So, let's name our main character Josh. Josh is a close friend of mine in highschool, we're both 14. Problem is Josh is very addicted to his phone. At first, Josh would use his phone after class a lot (that makes sense, it's spare time); but then Josh starts to use his phone in class (kinda bad but not really), now he only uses his phone in class. Every period, if you were to see him, he would be on his phone on Snapchat chatting up girls his age. But at this point, it has gotten very unhealthy.

So to go into detail:

  1. For science, English, maths and social studies. Josh is always (from me and everyone else in our class) using Snapchat talking to people. These are the same subjects he is not strong at and sometimes our maths teacher would worry for Josh's grades

  2. Josh is too addicted to chasing girls, focusing more on girls instead of school. This is short-term satisfaction, I told him. Thing is, he is not chasing girls for the chance of finding love. It is more of a social status thing. For example, he goes around bragging about having sex and recently, sending footage of him getting head. (huge controversy, leading to a lot of people leaving group chat because they were disgusted). BTW the reason for the use of his phone in class is to talk to these girls.

  3. Recently, (like 20 mins ago) I tried talking to Josh about his phone addiction in class and suggesting for him to get rid of Snapchat to be able to focus in class. His response is that it is fine and that he is doing well in his subjects. I am his closest friend, so yes, I know his grades, and as said before, he's not that strong in some subjects.

  4. My classmates and other friends are aware of Josh's addiction and several times, Josh has become more violent as well. I have witnessed him slamming his "close friend" into a locker because he dropped his phone.

I think this has gotten out of hand.

My question is: How can I help Josh overcome his phone addiction?

  • 1
    I've seen people withdraw into their phones if they have a lot of stress/issues going on in their lives. Are you certain that - apart from what you've described - Josh has no other problems at school or home?
    – user8671
    Commented Aug 20, 2018 at 9:43
  • Thx @Ontamu, but Kozaky. From the snaps he takes, I can say safely that he doesn't have problems at home. Though he did get into a drama in school and SUPPOSBLY, got jumped. But the phone addiction started before the drama. Commented Aug 20, 2018 at 9:49
  • 2
    Related: interpersonal.stackexchange.com/q/11853 Commented Aug 20, 2018 at 12:12
  • @NfagieYansaneh Social media is prone to only showing the good things, and hiding the bad. Just because he is only showing you the good parts of his life doesn't mean that he doesn't have some other stress. It could be a death in the family, or a strained relationship with a parent, or a host of other things.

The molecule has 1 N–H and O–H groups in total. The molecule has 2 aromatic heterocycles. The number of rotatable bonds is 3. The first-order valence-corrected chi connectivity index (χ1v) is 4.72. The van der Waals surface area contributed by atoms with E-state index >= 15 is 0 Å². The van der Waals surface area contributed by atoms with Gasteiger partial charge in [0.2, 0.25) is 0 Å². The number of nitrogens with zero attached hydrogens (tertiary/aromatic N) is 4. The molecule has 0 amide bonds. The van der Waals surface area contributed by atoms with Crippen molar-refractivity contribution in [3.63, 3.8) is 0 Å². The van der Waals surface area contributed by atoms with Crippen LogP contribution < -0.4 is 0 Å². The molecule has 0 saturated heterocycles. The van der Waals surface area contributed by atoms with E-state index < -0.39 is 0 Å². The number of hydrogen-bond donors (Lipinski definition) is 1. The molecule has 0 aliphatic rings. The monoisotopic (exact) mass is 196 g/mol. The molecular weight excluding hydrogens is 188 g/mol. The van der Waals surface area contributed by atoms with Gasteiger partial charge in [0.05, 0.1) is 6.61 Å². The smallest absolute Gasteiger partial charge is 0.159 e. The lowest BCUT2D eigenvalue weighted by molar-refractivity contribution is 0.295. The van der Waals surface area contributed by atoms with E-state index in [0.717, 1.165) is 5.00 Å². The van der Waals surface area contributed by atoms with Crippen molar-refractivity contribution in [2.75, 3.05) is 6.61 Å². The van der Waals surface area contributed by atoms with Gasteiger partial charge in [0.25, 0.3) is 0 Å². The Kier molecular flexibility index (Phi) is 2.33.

– Ethan
    Commented Aug 20, 2018 at 20:00

2 Answers 2


What you describe is the typical spiral of a computer or internet addict:

  • They have a problem in the real world (bad at school, bad with girls, can be literally anything). They feel like they cannot accomplish anything of importance.
  • They retreat into the digital world where they can achieve virtual accomplishments. In his case, the bragging right is far more valuable that the actual sex.
  • The addiction causes more problems in the real world.
  • They withdraw further and further.

Taking his phone away by force (by teachers of course) will keep him from using it during class, but it will not remove the cause of his addiction.

What he really needs in professional help. As with any addiction, true change has to come from within. Only trained, professional psychologists can teach you to cope with your addiction and change yourself to get rid of it.

Talk to his parents (in private) and explain the situation from your point of view. Tell them that this looks like an addiction to you and should be treated like alcoholism or drug abuse. If you really want to help, research programs for rehabilitating internet addicts and forward useful information to his parents.

What he also needs is a friend! If Josh's parents decide to talk to him about his addiction, there will be arguments, accusations, hurtful words and hurt feelings. Try to see it all as a symptom of his addiction and be aware that he doesn't mean half of it. Stay his friend and help him through it.

The more positive experiences you can give him in the real world, the less he needs to withdraw into the virtual world.


Like with every kind of addiction the hardest part is to make the person admit they have a problem. You did the right thing trying to address it with him and I would say you should give it a couple more tries before you give up on that option.

All the other options I can suggest will not be very popular with your classmates or Josh so they might cause some backlash if you are not careful.

If talking with Josh doesn't work I would try to escalate it first with the teachers in school. I am 100% certain you have a no phones during class policy in the school so you can share your concerns with the teacher and ask them to be more strict about this policy. Make sure you explain you are asking because you are concerned for your friend and his grades and not because you think they are not doing their job right.

If issues continue I believe you should talk to Josh's parents. They are the people that should be able to remedy the situation. Just share your concerns with them and let them decide the best course of action. This might cost you your friendship though as it might be seen as you "ratting" on your friend and betraying his trust. I wish I had anything better to suggest. The amount of backlash really depends on how they handle the situation and how Josh will take it or how long it takes for him to realize you are actually trying to help him.


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